Auckland fire rainbow
© Rachel Purcell
The phenomenon is also known as a circumhorizontal arc or "ice halo".
If you looked to the sky on Friday, you might have glimpsed a "fire rainbow". Rachel Purcell sent this picture to the Herald after being lucky enough to see it while in the Viaduct on Auckland's waterfront. "I was so pleased my camera captured the moment," she said.

MetService meteorologist Ciaran Doolin said the phenomenon was known as a circumhorizontal arc, or "ice halo". He could not say how statistically frequent they were, but said the weather service occasionally got calls from the public about them.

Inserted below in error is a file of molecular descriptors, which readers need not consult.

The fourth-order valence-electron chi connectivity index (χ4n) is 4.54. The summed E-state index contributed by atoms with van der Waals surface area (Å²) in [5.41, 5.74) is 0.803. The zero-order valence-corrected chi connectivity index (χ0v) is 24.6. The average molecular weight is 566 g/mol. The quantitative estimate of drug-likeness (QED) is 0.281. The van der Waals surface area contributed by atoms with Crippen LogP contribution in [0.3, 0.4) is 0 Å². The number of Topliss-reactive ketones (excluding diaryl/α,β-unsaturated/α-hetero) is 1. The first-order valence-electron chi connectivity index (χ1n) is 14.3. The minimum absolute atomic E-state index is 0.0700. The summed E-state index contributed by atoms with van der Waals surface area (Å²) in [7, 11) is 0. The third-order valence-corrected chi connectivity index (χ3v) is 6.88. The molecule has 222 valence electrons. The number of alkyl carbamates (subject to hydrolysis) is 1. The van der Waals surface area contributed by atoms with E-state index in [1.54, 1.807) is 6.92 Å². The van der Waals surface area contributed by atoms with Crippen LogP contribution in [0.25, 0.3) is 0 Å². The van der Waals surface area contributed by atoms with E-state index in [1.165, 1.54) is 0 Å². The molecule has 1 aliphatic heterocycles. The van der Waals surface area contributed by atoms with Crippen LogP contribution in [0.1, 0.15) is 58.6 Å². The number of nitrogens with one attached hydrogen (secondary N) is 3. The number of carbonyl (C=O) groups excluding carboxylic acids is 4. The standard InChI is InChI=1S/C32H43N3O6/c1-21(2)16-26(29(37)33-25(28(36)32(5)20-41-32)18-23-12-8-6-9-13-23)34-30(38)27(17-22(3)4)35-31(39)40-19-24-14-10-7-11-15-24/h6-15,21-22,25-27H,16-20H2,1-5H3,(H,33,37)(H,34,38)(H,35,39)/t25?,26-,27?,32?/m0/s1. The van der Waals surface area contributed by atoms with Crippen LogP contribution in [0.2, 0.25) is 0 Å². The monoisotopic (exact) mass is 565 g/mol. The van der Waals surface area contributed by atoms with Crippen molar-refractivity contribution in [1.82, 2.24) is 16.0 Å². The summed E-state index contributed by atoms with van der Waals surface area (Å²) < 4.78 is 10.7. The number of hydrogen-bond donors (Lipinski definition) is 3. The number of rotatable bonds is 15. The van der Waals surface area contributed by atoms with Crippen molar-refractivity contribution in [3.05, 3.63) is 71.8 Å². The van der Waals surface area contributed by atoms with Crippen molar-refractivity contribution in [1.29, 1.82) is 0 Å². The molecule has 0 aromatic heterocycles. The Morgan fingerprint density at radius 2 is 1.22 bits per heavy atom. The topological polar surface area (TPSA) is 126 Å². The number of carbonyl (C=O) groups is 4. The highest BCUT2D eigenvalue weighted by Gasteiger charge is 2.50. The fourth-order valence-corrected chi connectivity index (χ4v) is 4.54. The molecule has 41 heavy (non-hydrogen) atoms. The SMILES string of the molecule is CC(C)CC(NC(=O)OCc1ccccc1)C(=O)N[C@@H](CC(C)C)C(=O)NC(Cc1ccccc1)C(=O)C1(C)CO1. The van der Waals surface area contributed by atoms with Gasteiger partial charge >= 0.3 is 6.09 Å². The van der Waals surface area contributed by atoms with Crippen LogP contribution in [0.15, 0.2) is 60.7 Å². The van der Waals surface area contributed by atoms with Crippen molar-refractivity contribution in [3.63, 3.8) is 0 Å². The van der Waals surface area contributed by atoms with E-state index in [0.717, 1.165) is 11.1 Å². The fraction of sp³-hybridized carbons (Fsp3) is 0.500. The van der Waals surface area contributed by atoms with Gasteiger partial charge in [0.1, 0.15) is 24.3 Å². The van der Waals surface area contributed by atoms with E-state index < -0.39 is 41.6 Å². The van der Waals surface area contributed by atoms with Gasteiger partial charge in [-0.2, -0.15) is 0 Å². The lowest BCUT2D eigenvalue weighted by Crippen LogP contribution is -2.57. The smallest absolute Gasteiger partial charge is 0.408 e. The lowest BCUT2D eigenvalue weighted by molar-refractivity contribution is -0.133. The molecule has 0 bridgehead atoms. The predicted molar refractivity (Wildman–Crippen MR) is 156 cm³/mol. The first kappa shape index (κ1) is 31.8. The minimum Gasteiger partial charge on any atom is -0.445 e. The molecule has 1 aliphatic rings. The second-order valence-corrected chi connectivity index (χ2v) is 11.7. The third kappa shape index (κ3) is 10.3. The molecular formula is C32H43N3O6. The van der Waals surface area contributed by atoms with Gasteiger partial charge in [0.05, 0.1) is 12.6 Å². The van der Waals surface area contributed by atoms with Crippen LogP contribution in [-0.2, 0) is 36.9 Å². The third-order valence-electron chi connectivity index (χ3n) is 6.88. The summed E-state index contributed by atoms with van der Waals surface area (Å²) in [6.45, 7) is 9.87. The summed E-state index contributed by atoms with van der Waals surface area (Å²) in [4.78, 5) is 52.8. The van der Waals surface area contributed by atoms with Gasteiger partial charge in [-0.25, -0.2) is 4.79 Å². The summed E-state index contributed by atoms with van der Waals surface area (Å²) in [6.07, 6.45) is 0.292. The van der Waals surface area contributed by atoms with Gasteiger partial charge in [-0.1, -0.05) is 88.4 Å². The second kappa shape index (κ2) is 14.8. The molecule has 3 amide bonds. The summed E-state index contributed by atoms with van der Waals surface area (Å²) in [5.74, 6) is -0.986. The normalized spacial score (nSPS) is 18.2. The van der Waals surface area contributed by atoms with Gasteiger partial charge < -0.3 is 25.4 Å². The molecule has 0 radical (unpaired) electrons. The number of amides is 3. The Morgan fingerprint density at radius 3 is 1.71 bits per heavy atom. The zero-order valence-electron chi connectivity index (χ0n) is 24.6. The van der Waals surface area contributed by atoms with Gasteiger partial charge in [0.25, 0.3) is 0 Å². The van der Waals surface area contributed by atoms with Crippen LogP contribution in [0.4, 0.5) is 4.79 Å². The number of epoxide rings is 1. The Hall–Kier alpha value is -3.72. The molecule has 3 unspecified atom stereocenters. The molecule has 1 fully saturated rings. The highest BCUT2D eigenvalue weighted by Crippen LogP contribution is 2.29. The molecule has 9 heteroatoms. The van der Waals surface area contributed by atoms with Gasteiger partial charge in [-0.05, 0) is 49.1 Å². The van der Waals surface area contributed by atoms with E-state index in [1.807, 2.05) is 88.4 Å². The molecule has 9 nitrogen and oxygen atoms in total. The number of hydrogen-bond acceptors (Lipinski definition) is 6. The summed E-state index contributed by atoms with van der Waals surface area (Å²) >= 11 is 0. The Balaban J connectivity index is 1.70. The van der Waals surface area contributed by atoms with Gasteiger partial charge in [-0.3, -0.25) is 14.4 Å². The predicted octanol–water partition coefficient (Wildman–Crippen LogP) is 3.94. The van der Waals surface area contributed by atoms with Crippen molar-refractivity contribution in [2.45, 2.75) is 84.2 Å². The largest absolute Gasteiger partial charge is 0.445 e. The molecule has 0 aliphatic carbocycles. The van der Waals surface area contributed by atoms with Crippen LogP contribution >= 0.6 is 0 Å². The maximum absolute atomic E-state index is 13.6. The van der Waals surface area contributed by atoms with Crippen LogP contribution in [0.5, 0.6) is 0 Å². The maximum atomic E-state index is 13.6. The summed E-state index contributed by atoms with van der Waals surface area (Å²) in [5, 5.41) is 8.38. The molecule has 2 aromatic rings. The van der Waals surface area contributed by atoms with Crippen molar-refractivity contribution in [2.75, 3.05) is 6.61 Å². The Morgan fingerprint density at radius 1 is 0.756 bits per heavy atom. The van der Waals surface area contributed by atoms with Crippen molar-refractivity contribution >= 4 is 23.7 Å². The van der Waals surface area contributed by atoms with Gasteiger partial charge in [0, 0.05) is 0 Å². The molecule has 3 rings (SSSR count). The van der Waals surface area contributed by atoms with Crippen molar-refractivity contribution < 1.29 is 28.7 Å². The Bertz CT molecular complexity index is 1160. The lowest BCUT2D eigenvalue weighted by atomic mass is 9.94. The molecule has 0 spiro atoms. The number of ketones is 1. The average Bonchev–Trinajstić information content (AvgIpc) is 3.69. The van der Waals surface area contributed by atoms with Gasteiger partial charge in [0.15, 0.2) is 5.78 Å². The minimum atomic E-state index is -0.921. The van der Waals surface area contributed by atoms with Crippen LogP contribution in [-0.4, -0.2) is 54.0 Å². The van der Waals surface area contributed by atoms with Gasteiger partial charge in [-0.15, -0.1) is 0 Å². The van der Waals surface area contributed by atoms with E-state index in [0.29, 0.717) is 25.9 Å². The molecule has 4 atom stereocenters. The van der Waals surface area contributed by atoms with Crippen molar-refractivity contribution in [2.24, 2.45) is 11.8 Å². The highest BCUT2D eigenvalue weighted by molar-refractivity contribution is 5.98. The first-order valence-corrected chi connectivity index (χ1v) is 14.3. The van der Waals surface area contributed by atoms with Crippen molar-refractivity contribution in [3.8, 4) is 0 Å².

Website IFL Science says the arc occurs when the sun has risen higher than 58 degrees in the sky, which is most common over summer. "Aside from the position of the sun, the other ingredient to forming circumhorizontal arcs is cirrus clouds. Cirrus clouds are the thin, wispy clouds that occur at higher altitudes. Because the temperature is so low where these clouds exist, they are made of ice crystals." The plate-like crystals then act like prisms and refract light to create the rainbow and so are sometimes called "fire rainbows".